Systems theory suggests that families are systems in which individuals are interconnected and interdependent on one another. Thus the understanding of an individual can be analyzed by the prevailing reflection of how the individual's family functions.
In the systems theory, the first of which is that a family is an interconnection of family members. In a family environment, it means that actions by one family member will affect the rest of the members in the family and vice versa. This also suggests that change in one part of the system will reverberate throughout the other parts.
The second feature is that a family is greater than the sum of parts. This means that it would be more accurate to assess an individual by looking at their interactions within the family rather than focusing on the individual's personality as per se. This is because it is believed that individuals are what they are based on their interactions with family members. The start of society begins in each family unit.
Thirdly, it suggests that a family is in equilibrium. This means that the family will generally resist change in such a manner that if any parts within the family tries to change, the rest of the parts in the system will try to pull the individual back to their original state. This is also true even if the change is something positive. However, despite being resistant to changes, the family also constantly adapting itself to its members and the changing environment.
A system can also be flexible or rigid, depending on the boundaries set within a family. Boundary is also a key element of the family system, there can be both emotional and physical boundaries. For families which are flexible, it means that they are "open" and accepts certain changes. On the other hand, a rigid family means that it does not accept any changes at all. In order for a family to function effectively, members should have flexible boundaries, as the family will be in equilibrium without forcing states of change.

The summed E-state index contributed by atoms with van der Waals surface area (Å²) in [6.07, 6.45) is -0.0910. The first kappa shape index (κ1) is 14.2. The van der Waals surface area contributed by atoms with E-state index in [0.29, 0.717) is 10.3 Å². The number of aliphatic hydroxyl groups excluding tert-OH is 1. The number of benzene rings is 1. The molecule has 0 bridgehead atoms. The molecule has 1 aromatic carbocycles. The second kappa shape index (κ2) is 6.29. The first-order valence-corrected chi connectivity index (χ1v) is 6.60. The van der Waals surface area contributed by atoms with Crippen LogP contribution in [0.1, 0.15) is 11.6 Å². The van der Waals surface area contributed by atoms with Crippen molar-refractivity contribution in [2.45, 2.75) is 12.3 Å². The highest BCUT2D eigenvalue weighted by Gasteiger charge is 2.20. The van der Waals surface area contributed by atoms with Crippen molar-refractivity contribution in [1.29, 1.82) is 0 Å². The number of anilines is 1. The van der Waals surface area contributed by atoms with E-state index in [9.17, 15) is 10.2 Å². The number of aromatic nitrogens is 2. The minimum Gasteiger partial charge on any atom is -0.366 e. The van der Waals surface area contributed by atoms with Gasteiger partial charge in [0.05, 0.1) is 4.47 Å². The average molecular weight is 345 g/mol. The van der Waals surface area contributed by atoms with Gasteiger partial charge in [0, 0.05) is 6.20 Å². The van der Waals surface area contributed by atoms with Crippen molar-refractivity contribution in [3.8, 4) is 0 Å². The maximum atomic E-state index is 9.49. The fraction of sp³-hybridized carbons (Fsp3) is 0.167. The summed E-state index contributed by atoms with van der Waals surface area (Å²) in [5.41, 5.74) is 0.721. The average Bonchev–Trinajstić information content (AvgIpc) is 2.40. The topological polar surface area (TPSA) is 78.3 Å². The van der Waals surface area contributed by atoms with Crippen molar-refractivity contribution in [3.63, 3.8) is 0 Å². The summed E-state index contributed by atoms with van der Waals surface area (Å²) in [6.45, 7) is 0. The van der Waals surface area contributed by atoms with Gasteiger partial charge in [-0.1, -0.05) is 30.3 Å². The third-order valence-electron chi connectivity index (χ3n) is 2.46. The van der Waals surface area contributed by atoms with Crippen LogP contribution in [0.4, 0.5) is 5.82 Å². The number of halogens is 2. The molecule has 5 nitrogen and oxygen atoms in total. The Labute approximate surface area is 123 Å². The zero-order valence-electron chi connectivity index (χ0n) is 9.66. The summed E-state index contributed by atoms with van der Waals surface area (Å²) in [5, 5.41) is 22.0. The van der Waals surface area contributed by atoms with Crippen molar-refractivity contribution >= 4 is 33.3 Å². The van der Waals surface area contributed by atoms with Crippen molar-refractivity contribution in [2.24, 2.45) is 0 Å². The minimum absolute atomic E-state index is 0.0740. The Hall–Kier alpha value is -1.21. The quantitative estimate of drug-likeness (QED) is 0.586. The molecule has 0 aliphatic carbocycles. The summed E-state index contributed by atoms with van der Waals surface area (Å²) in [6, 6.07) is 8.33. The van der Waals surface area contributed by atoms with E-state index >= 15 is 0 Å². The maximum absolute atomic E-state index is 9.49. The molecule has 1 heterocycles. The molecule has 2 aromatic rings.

Lastly, the system theory suggests that in a family, there are rules and roles made by the family itself and hence, are unique to each and every family. Rules can be spoken or silent and are self regulating within the family. On the other hand, roles are also present in the family, where each individual plays a part in maintaining the family.
A mother who is a vegetarian can possibly influence her family to be more vegetarian even though the other family members may not by their nature, like to eat vegetables. Normally when there is dinner together the whole family had to eat vegetarian meals with her. Over a period of time, the family members individually may develop a habit to vegetables not because they like it, but rather because they are used to it. In this example, the family has open boundaries which potentially save the family from arguments.
All it takes is perhaps the rest of the family to protest to eating vegetarian meals on a constant basis and the mother may stop becoming a vegetarian due to inconvenience and the fear of domestic arguments. When that happens, it is not the mother who does not have the personality to become a vegetarian but rather is forced by the family to dilute away that part of the personality, in order for the family to function well. This phenomenon can be seen in group think as well whereby a group makes a decision not because everybody is readily in for it but rather maybe two dominant characters decide and the rest of the group consent to it.